Wednesday, February 22, 2017

The Decline of Accountability

It was just a few years ago that outcomes were all the rage with the reform crowd. The problem with public schools, they said, was that we focus too much on inputs. Outfits like the Rand Corporation produced big reports on giving more weight to outputs. Or here's a paper by Mike Petrilli (Fordham Foundation) telling the state of Wisconsin how to look at those all-important outputs for quality control. The basic sales pitch for charters, repeated again and again, was that charters traded greater autonomy for greater acountability.

But there's a new breeze a-blowin', the same breeze that brought Betsy DeVos, Poppins-like, into town. As has been noted repeatedly, DeVos was never really on board with that accountability thing. Her faith is in God, the free market, rich corporate leaders, and parental choice (well, as much as the first three allow for)-- and that's all we need. In her spate of early interviews, she allowed as how there's not really any issue on which the feds need to intervene. The invisible hand will fix everything.

We don't need accountability. The only part that matters is choice. That is the output that matters.

You can see this new attitude sneaking into the reformsters themselves.

Every year the Fordham Foundation holds a wonkathon, in which they solicit policy ideas and proposals. Last year they also held a design competition in which they solicited ideas for accountability systems under ESSA (I entered that one but, shockingly, did not win). Last year's wonkathon was about looking for a choicy silver lining in the ESSA.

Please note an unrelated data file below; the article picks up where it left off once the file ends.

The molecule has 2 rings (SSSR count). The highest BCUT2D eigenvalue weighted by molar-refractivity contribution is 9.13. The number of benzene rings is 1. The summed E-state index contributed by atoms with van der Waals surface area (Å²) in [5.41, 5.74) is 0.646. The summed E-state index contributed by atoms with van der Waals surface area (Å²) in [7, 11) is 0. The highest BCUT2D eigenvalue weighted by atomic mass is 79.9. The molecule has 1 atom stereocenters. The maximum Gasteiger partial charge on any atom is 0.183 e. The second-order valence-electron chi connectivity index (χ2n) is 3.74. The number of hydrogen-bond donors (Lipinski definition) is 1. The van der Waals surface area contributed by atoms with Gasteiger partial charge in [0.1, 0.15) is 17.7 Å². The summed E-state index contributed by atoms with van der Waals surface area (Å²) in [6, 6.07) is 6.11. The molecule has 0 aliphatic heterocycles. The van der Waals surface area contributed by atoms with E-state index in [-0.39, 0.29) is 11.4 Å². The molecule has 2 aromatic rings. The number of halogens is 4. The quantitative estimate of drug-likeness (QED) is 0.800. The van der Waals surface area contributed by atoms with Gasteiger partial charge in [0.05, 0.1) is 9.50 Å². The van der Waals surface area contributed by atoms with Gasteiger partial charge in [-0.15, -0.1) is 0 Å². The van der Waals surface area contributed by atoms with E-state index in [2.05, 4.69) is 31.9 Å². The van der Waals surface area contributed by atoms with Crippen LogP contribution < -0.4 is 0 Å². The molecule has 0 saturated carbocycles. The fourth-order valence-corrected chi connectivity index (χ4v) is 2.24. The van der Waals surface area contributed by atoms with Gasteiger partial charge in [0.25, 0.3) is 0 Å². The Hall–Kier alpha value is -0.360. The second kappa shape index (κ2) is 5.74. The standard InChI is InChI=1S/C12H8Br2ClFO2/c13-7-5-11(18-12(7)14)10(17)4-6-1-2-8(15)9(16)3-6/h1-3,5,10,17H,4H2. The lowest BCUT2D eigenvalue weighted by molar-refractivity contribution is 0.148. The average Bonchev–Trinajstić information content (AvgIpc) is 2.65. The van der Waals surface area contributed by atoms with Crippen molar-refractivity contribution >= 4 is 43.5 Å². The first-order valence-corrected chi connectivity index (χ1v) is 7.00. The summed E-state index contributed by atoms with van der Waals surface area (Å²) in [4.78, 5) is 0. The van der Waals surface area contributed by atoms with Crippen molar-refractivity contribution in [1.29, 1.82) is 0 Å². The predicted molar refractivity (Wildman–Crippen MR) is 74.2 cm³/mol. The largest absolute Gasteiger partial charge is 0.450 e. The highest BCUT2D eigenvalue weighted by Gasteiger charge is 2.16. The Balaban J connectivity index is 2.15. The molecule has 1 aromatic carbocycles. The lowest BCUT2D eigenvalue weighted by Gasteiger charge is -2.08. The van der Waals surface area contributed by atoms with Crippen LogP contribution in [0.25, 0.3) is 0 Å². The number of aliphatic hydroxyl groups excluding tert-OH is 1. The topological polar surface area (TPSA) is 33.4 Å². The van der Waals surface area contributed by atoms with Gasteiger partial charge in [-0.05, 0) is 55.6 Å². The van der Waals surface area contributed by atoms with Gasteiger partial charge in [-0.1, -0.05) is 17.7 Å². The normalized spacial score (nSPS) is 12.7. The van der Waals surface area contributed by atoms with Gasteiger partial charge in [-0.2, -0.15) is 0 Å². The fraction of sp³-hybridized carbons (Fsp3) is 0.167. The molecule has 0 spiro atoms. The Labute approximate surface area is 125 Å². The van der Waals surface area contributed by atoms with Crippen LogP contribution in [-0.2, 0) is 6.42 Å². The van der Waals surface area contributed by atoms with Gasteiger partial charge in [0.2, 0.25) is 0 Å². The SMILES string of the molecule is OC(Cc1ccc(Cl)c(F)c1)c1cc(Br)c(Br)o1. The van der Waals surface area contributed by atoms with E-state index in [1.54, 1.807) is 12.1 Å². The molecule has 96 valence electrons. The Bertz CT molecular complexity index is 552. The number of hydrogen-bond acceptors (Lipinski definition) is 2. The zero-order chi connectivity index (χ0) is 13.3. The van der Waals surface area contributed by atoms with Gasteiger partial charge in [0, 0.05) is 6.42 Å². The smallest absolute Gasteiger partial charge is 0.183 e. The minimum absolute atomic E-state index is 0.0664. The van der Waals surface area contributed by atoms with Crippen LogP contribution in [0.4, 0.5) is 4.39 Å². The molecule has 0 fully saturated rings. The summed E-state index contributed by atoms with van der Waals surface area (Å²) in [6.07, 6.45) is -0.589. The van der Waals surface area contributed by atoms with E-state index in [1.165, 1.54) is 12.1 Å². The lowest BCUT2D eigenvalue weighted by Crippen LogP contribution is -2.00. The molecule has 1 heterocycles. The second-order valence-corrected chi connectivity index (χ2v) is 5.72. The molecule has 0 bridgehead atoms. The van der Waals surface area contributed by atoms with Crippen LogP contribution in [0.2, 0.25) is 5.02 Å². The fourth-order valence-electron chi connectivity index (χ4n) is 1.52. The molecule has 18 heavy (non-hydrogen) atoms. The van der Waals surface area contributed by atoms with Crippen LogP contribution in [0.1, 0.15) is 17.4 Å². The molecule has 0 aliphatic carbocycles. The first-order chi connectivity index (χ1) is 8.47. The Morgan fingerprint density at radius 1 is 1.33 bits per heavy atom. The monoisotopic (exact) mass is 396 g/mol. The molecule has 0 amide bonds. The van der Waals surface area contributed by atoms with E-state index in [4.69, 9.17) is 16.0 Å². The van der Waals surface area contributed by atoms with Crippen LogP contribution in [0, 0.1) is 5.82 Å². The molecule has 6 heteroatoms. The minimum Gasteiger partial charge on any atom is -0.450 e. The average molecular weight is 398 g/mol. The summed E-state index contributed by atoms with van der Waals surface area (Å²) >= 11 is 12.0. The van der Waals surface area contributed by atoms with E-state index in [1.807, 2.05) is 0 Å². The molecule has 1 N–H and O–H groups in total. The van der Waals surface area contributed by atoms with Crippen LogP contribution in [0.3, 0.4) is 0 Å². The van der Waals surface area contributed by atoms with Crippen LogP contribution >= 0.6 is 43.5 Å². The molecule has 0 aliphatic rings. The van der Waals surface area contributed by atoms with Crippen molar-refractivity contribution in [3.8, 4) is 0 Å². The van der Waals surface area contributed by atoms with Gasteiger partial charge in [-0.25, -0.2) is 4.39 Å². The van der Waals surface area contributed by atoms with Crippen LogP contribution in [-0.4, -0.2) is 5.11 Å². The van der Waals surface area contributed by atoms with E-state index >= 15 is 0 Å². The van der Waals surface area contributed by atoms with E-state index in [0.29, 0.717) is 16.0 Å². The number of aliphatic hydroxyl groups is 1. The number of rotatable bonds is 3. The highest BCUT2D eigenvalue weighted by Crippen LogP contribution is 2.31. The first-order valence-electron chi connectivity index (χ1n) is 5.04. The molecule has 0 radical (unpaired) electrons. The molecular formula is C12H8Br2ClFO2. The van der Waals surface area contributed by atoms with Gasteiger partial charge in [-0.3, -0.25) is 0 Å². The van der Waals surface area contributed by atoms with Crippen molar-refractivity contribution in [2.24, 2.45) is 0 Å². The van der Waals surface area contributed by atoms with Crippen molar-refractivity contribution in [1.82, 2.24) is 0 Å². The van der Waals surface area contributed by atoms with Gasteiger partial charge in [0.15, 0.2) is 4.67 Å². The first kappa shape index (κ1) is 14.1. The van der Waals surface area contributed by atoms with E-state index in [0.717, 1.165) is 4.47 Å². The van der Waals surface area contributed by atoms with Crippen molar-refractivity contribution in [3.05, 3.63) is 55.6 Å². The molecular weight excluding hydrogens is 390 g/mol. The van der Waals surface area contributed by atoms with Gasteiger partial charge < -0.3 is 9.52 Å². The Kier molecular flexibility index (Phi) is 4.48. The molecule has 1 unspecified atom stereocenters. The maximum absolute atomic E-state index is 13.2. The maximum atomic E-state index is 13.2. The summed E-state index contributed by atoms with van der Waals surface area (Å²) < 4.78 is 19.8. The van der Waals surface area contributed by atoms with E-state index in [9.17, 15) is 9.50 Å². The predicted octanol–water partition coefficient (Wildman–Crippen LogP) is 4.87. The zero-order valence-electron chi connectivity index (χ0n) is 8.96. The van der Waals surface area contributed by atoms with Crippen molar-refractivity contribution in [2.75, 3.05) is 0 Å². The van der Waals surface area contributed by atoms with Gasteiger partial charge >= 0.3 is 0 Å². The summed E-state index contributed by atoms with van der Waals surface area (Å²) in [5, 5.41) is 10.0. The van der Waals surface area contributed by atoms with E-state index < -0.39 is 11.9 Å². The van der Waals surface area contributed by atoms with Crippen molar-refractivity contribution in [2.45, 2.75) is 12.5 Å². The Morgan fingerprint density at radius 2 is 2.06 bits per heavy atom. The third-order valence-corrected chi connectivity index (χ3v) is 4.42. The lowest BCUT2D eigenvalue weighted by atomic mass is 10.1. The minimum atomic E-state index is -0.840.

This year?

This year the Fordham is looking for ideas about how to spend the Trump $20 billion in voucher money. There are three requirements that the submission must meet:

  • It promotes the expansion of parental choice in education
  • It could reasonably be included in a tax reform bill and passed via reconciliation (since, as Politico is reporting, that appears to be the vehicle the Administration and leaders in Congress will try to use)  
  • It includes the number “$20 billion” (though of course it need not start there and might not grow to there)

Notice what's not here? No accountability requirement. No component to make sure that the $20 billion is not spent on fraud or waste or Jesus school or Sharia Law academy or White Kids Only High School or a school run by some guy who knows nothing about schools except how to make money at setting up pretend ones.